S. Korea returns to reality after the fun and Games. With the Olympics ended, politics is again the chief sport in Seoul. But there are signs that an expected political explosion will be muted. Opposition and official sources say pre-Games negotiations may help avert a crisis over probes into the previous regime's doings.
Today South Korea touches down to earth. With completion of the Olympic Games yesterday, Koreans will have to return to dealing with the realities of daily life.
In the period leading up to and through the Games, the fiercely contending forces in South Korean politics agreed to a truce for the sake of national unity. Now the question is whether the end of the Games will bring a feared crisis, or a continuation of the harmony.
High-level sources in both the ruling and opposition party camps seem to agree that the groundwork has been laid for avoiding a severe clash. Indeed, there is a remarkable degree of unanimity on how to handle the most immediate, pressing issues.
The main source of potential confrontation are two National Assembly investigations into the misdeeds of the previous administration. The opposition-controlled assembly, South Korea's legislature, reconvenes tomorrow. Since earlier this summer, the government of President Roh Tae Woo has been trying to contain these investigations. (President Roh is the handpicked successor of former President Chun Doo Hwan, a fellow ex-general, friend, and military academy classmate.)
One probe is looking into corruption and abuse of power by Mr. Chun and his family. The second panel is looking into the Army suppression of a 1980 antigovernment rebellion in Kwangju, where at least 200 people were killed by troops.
``President Roh is feeling more confident now of his ability to deal with the National Assembly,'' says a top ruling party official. One source of that confidence, the official says, is an understanding which Roh reached with the leaders of the three main opposition parties whom he met privately, and separately, just before the Olympics began Sept. 17.
``The opposition is not in a foul mood,'' the ruling party official contends. ``So we can work it out.''
Opposition sources share the assessment that a formula for solving these issues is in reach. ``If Chun publicly apologizes and returns the property his family got,'' says a senior National Assembly member from the opposition Party for Peace and Democracy (PPD), ``then Chun Doo Hwan can be pardoned.'' This is the view, the official says, of PPD leader Kim Dae Jung, the government's toughest foe.
Feelings against Chun still run deep in Korea. Chun's younger brother was sentenced to prison on corruption charges in a trial which ended last month. Other officials of the Chun administration are also accused of similar abuses. But the most explosive charges are those against Chun and his highly unpopular wife, Lee Soon Ja.
Opposition sources stress that they must satisfy their constituents' desire for justice. ``If the National Assembly fails to show the people anything spectacular, then after the Olympics the pressure coming from some parts of society will be enormous,'' the PPD assemblyman says.
Behind this lurks the fear that Chun and right-wing allies in the military might seek to reassert their power. This summer opposition leaders expressed concerns that such elements, including some within the Roh government, were preparing to launch a crackdown on antigovernment forces after the Olympics. Roh has been depicted as a man caught between his loyalty to Chun and his desire to strike out on a more moderate, conciliatory course.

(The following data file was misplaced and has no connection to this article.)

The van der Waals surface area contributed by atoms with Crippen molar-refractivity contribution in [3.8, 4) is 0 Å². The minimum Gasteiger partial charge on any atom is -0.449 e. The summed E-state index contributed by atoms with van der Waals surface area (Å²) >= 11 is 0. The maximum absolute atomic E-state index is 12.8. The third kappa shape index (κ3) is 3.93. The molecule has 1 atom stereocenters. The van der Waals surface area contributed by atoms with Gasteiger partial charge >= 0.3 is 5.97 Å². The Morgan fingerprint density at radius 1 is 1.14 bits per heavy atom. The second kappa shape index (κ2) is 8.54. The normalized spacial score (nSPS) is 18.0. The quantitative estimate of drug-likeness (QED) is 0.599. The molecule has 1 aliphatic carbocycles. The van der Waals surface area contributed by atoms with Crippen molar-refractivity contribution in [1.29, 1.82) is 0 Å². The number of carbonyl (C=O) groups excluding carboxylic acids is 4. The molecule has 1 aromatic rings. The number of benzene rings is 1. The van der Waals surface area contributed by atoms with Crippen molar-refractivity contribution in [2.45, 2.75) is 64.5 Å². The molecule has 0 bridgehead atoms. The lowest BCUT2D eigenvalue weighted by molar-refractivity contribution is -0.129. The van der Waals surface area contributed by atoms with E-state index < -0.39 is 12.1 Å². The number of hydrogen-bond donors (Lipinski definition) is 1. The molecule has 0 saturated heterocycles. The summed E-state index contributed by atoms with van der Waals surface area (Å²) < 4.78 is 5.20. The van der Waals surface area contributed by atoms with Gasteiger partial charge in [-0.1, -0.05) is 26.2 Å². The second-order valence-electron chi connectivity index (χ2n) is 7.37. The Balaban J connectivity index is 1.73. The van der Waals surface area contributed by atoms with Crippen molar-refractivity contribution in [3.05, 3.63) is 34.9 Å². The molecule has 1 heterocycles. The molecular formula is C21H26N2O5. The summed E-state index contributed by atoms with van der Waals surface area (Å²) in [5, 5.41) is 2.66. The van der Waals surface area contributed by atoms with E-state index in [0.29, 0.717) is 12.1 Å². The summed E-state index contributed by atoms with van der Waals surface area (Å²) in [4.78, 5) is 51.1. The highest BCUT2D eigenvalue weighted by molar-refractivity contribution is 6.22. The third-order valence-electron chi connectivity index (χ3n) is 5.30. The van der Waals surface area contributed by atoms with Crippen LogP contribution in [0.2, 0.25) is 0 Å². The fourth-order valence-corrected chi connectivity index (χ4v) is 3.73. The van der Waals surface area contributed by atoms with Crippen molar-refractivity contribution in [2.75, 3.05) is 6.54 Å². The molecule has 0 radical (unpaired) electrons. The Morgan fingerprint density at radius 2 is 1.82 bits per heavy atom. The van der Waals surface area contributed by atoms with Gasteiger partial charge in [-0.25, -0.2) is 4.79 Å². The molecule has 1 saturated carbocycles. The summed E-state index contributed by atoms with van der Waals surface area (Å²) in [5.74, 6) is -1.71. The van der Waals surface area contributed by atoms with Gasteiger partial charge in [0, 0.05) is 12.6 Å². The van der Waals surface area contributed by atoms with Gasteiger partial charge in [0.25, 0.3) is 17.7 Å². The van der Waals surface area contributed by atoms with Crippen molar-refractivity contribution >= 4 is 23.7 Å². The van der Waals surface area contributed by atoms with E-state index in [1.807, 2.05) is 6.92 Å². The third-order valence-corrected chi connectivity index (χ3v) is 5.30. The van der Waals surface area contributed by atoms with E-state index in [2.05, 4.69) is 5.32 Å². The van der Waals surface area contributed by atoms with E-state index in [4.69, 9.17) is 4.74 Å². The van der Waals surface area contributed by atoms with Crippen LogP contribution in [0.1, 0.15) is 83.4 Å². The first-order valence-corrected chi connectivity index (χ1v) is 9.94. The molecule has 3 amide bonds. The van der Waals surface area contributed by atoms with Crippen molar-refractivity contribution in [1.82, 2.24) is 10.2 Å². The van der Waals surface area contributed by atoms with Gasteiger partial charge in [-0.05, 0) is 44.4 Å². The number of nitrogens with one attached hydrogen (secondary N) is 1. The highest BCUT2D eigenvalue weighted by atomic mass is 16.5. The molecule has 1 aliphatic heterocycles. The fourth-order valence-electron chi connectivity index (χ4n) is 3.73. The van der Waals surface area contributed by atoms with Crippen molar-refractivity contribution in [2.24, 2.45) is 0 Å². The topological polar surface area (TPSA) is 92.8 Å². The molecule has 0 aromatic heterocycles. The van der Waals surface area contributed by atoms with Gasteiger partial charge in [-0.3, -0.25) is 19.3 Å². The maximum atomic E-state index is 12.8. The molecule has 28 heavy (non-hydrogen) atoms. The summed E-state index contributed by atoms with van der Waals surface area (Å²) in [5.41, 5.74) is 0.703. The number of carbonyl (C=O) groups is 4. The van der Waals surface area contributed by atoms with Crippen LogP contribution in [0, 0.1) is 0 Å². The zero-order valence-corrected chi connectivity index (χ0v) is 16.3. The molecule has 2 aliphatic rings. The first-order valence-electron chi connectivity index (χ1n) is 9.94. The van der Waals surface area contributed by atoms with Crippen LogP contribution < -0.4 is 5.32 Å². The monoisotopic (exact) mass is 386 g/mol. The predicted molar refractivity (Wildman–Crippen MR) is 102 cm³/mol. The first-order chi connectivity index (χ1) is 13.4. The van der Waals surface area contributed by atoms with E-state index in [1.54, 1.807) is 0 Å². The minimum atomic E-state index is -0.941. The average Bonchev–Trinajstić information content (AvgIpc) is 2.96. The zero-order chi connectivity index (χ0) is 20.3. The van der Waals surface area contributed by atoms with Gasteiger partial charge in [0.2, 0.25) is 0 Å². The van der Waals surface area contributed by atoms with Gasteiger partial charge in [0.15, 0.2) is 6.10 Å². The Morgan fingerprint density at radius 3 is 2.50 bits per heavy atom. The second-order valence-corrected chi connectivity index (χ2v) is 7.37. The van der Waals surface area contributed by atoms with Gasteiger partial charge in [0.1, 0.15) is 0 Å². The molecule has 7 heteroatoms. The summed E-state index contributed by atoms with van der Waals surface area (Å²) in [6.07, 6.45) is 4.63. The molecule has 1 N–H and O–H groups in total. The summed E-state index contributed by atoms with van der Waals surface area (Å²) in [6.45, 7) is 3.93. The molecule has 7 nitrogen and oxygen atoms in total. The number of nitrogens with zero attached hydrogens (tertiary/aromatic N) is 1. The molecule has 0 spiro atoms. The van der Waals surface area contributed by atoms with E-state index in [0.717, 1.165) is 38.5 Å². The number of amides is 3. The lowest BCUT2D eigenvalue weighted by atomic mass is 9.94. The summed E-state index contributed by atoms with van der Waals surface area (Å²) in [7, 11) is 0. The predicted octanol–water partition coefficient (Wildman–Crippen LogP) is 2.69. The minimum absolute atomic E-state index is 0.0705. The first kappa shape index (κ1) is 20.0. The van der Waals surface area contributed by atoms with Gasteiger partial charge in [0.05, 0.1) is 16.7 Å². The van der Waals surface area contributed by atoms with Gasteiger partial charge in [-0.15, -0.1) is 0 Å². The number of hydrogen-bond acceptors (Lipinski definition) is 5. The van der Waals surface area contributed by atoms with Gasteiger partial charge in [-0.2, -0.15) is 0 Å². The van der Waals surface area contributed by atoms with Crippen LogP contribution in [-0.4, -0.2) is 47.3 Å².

Both ruling and opposition party sources say President Roh's meetings with the opposition leaders marked a turning point. According to the opposition assemblyman, Roh promised in his private meeting with Mr. Kim and the other opposition leaders, that he would support a public apology by Chun. ``He persuaded them that now the time is ripe, that he is ready to exert his influence on Chun, ready to mobilize his people. Because of that the three leaders came out of the ... conferences situation after the Olympics doesn't seem to be gloomy.''
The military may feel most threatened by the investigation of the Kwangju incident. Some of the officers who commanded the troops are still in service and Army leaders worry about retribution. Kim Dae Jung's party, which has its stronghold in the region around Kwangju, is pushing for a settling of accounts.
But the PPD assemblyman says there is room for compromise on this issue as well. A full airing of the truth, instead of prosecution, he says, may be sufficient.
The opposition wants to clarify the United States' role in the affair. Because some of the troops used to suppress the rebellion were operating under the joint US-Korean command structure, many Koreans believe the US gave support, if not tacit approval, to the repression.
According to an informed US source, the State Department is now preparing a full statement on the US role. US officials have stressed their support for a full airing of the facts, confident it will show no US responsibility. This summer a National Assembly committee sought the direct testimony of the former US ambassador and senior US military commander at the time. But opposition sources say a written statement may be sufficient.
All sides agree that this compromise approach depends on Chun's willingness to make a public confession of his misdeeds. Some observers doubt that the stern former military leader can bring himself to admit his own wrongdoing.
But there are signs that Chun is feeling the heat. He yielded to pressure in not attending the opening ceremony of the Olympic Games, an appearance that many feared would trigger an angry audience reaction. That decision, says a Western diplomat, ``is interpreted as a sign that Chun will cooperate in some fashion with the investigations to help the [ruling] Democratic Justice Party.''